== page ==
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OUCH! | JANUARY 2011

IN THIS ISSUE... · Securely wiping your hard drive · How to recycle your computer

GUEST EDITOR

Securely Disposing of Computers and Other Storage Devices

often find it easily by examining used computers, disk drives, USB sticks, mobile phones, memory cards, etc., readily found in the trash or purchased in the open marketplace for pennies on the dollar.

This month we discuss how to safely dispose of your computer. You may not realize that when you delete private information from your hard drive, the sensitive data is actually still there.

other criminals love to get their hands on that data and can

The Ouch! team would like to welcome and thank Mr. Rob Lee as our guest editor. Mr. Lee is head of SANS' forensics program and maintains the SANS forensics blog at http://computer-forensics.sans.org.

THE PROBLEM

Eventually, every computer system gets replaced. Regardless of whether you discard, recycle, repurpose, donate, or sell your old computer, take steps to ensure that sensitive information stored on your system has been permanently obliterated ­ an essential security measure known as "sanitizing" the media. News stories about confidential information and trade secrets being snatched up from secondhand computers are common and troubling. That's because completely deleting or destroying the information stored on your hard drive is more complicated than you would think, and recovery of that data by a third party can be easier than you would expect. Over the course of its life just about every computer system, whether it was used for business and/or personal use, has probably contained information that could be considered personal or confidential. Identity thieves and

Just because you didn't intend to save personal data on your hard drive does not mean there is none on it. Simply browsing the web can result in your hard drive storing data that can be pieced together to reveal a great deal of information about you.

WHAT DOES NOT WORK AND WHY

· Deleting Files Simply deleting a file, in most operating systems, is analogous to entering a library and removing a book's index card from the card catalog. If you search the catalog (your disk directory), the book (your file) appears not to be there because you no longer see its name. However, if you wander around in the stacks (perform a low-level search of your disk), you'll probably find the book (your file) intact, sitting right where it should be on the shelf (your disk). And, your file will usually remain intact until another one just happens to overwrite the portion of your disk occupied by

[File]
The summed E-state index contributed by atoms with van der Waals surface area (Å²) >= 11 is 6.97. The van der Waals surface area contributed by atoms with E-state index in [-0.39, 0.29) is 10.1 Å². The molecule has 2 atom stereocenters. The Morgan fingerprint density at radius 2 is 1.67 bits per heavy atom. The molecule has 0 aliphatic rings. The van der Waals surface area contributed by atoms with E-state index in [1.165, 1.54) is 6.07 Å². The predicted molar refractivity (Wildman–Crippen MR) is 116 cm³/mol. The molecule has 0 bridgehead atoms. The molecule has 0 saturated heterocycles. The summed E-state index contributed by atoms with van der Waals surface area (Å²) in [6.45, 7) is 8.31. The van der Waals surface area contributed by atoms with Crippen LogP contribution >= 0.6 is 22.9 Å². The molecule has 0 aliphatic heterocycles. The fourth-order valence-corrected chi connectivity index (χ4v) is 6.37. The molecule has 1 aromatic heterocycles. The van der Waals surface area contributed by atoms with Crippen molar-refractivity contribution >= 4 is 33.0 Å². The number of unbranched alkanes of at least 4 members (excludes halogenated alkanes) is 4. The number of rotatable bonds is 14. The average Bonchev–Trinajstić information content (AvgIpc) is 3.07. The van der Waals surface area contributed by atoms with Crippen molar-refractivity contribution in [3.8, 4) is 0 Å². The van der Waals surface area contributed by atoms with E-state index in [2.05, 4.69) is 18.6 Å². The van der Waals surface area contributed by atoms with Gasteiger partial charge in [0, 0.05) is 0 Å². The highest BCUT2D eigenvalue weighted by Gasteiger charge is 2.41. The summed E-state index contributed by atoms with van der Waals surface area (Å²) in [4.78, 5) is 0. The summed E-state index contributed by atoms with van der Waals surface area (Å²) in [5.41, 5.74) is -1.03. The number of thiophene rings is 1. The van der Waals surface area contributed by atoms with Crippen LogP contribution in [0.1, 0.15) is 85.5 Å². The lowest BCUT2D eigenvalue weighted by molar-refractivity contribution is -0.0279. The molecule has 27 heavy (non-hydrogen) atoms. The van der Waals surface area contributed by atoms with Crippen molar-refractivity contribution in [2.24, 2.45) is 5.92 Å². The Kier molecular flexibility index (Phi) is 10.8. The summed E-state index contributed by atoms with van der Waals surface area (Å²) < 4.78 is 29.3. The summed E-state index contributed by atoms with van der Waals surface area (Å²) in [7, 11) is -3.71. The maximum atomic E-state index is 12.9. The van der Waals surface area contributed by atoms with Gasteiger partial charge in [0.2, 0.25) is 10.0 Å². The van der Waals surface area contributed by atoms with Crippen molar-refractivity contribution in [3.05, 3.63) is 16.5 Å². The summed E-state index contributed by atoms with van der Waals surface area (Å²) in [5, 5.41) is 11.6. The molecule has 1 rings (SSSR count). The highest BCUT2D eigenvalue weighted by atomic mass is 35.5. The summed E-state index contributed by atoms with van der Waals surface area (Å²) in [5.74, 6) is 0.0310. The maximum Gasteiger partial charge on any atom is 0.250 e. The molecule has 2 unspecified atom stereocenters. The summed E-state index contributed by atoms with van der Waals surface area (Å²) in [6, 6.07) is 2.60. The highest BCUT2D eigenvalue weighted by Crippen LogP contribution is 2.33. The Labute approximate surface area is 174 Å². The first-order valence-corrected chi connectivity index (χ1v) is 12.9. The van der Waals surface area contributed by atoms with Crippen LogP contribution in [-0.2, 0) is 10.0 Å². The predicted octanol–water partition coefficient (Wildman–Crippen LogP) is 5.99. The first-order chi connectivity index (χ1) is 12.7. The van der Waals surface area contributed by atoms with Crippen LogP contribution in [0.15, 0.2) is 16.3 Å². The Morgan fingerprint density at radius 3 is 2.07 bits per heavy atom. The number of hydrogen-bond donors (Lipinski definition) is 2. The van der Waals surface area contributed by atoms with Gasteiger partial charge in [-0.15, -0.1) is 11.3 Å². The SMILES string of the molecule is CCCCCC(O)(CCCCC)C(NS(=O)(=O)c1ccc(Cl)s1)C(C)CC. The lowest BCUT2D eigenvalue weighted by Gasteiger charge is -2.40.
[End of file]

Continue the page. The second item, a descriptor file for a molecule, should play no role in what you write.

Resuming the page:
© The SANS Institute 2011

http://www.securingthehuman.org

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OUCH! | JANUARY 2011

Securely Disposing of Computers and Other Storage Devices

your first file. If you have a large disk with a lot of empty space, overwriting might not happen for a very long time or at all. · Reformatting Your Disk or Deleting Disk Partitions Both are only slightly better than deleting files, and both are still far from secure. Using the library analogy, these strategies are comparable to destroying the card catalog and removing the books from the shelves, tearing out the pages, and scattering them on the floor. The information in the books ­ what's left of them ­ is still there and can be recovered in whole or in part. Even if you install a new operating system on top of your old one, you can still recover many of your previous system's files. · Encrypting Disks or Files Encryption is an excellent anti-theft measure and legally required for certain types of data, such as patient or cardholder information. If your device is lost or stolen, disk or file encryption is often your last line of defense against the bad guys. However, because your information is only hidden from view, this protection is only as strong as your password and encryption method. A weak password will expose your data to risk regardless of how your information has been encrypted, and almost all encryption schemes can be cracked with sufficient time and effort. · Physically Destroying the Device You can use heat, a strong magnetic field, shredding, pulverizing, and other violent methods that may require special tools and/or safety precautions. Many office document shredders are powerful enough to chew up CDs, DVDs, and floppies, which is a perfectly good way to dispose of your removable media and their contents securely. However, your hard disk drive might turn out to be much tougher to flatten or break than you'd expect. · Securely Wiping Magnetic Drives This is an effective method of sanitizing a re-writable storage device (such as a disk drive). You use a special software tool to overwrite every bit and byte on your disk so your original information cannot be read or recovered. There are several issues to consider as you prepare to wipe your computer's hard drive or other storage devices. Back up data you want to keep. Once you start the wiping process, there is no turning back.